Taking stock and looking forward to 2016…
The Christmas season is a time for taking stock of the year just gone, and looking forward to a new year ahead.
An unlucky minority will have had unexpected, serious, life-changing health scares in 2015 – some of whom will have benefited from medical technologies already in use and which offer early diagnosis and improved treatment options for conditions such as chronic obstructive pulmonary disease (COPD), congestive heart failure (CHF) or diabetes. However, for far too many patients in the UK these medical technologies are not available, despite their availability to patients in other developed economies. This places a newly diagnosed patient in a health limbo of existing with a condition that dominates their daily lives rather than providing an opportunity to live to their fullest with, and despite, their condition.
And it is in this context that I would draw your attention once more to the OECD’s* Health at a Glance 2015, published in November, and their Health Statistics 2015 from July. Both reports present the most recent comparable data (from 2013) on the performance of health systems in OECD and some other partner countries.
It is not disputed by anyone that medical technologies save lives and save money. And so we can celebrate that in 2013 per capita health spending across the OECD grew by 1.0% in real terms, and a similar spurt is expected for 2014, in line with average GDP growth. And yet this figure masks some harsher local realities, especially in the UK where health spending and the utilisation of medical technologies, such as computed tomography (CT) and magnetic resonance imaging (MRI) exams, is lagging behind other developed nations:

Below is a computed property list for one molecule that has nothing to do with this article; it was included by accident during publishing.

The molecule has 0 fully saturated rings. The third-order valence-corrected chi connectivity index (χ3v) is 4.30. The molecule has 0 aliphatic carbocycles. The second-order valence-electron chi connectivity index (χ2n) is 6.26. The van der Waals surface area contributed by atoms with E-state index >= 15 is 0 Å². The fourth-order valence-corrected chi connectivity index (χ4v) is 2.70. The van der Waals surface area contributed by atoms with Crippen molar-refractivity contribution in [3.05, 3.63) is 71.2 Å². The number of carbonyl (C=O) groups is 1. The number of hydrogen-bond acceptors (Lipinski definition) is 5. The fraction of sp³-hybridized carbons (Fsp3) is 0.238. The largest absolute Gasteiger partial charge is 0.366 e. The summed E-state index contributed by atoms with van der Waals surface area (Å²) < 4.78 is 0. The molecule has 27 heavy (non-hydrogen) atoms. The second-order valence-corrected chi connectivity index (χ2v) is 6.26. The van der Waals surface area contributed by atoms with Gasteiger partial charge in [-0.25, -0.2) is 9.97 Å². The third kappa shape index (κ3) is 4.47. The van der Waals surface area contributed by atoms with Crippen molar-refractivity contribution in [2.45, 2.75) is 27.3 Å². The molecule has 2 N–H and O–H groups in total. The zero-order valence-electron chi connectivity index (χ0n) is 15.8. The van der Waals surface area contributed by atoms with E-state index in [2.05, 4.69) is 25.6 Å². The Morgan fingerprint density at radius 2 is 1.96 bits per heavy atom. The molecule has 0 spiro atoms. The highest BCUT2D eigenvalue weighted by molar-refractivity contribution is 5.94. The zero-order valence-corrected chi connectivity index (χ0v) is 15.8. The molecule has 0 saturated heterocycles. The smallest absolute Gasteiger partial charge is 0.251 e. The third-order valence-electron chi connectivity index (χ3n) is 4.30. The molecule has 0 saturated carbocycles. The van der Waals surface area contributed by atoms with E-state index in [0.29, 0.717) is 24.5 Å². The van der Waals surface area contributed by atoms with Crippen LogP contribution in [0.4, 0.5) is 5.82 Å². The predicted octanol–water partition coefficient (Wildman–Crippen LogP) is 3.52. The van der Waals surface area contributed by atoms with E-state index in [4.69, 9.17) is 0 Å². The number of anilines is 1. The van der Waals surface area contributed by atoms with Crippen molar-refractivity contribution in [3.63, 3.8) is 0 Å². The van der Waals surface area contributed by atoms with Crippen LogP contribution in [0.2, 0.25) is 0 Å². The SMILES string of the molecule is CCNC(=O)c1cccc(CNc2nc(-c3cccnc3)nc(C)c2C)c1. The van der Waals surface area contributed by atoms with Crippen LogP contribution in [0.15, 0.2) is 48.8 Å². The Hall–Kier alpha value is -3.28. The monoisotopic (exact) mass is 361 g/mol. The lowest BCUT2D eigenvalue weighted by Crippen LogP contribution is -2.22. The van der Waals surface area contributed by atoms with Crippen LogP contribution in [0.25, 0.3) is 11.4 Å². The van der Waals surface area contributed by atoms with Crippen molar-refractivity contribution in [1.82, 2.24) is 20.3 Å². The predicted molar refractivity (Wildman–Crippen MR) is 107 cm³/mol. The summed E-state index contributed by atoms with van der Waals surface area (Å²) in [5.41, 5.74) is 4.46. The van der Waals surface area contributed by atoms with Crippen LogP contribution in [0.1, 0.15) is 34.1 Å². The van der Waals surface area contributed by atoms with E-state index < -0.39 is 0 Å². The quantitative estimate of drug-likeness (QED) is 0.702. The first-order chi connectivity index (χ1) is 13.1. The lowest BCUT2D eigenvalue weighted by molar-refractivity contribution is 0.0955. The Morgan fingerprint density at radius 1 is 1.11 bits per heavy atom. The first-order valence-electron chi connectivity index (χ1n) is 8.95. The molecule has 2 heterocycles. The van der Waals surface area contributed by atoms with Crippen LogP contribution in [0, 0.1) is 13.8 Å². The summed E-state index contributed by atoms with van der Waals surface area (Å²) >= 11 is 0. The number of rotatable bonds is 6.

- One third of OECD countries — mostly European — reported a real term cut in overall health spending in 2013
- In addition, the UK’s average annual growth in per capita health spending, in real terms dropped over the period 2005-2013
- UK health spending (excluding investment) as a share of GDP was 8.5% – almost half the level in the USA at 16.4%, and within a European context the following nations all spent over 10%: Netherlands, Switzerland, Sweden, Germany, France, Denmark, Belgium and Austria)
And while our own report Admissions of Failure highlighted that in England unplanned hospital admissions account for more than a third of all hospital admissions and two thirds of all hospital bed days, the OECD standardised indicators add some granularity to this finding, including the fact that per 100,000 of the population, avoidable hospital admissions for COPD and asthma alone in Japan number 50, in the UK it is 250.
The Medical Technology Group has had a very successful 2015. But my ambition for 2016 is even greater success – driving technology uptake and making life better for NHS patients. We must continue to lobby government, Trusts and CCGs, constantly reminding them of the tangible benefits medical technologies offer. And we must keep applying pressure. So do enjoy the holiday season, and if you do make a New Year resolution let it be to join the MTG in these efforts.
*Organisation for Economic Co-operation and Development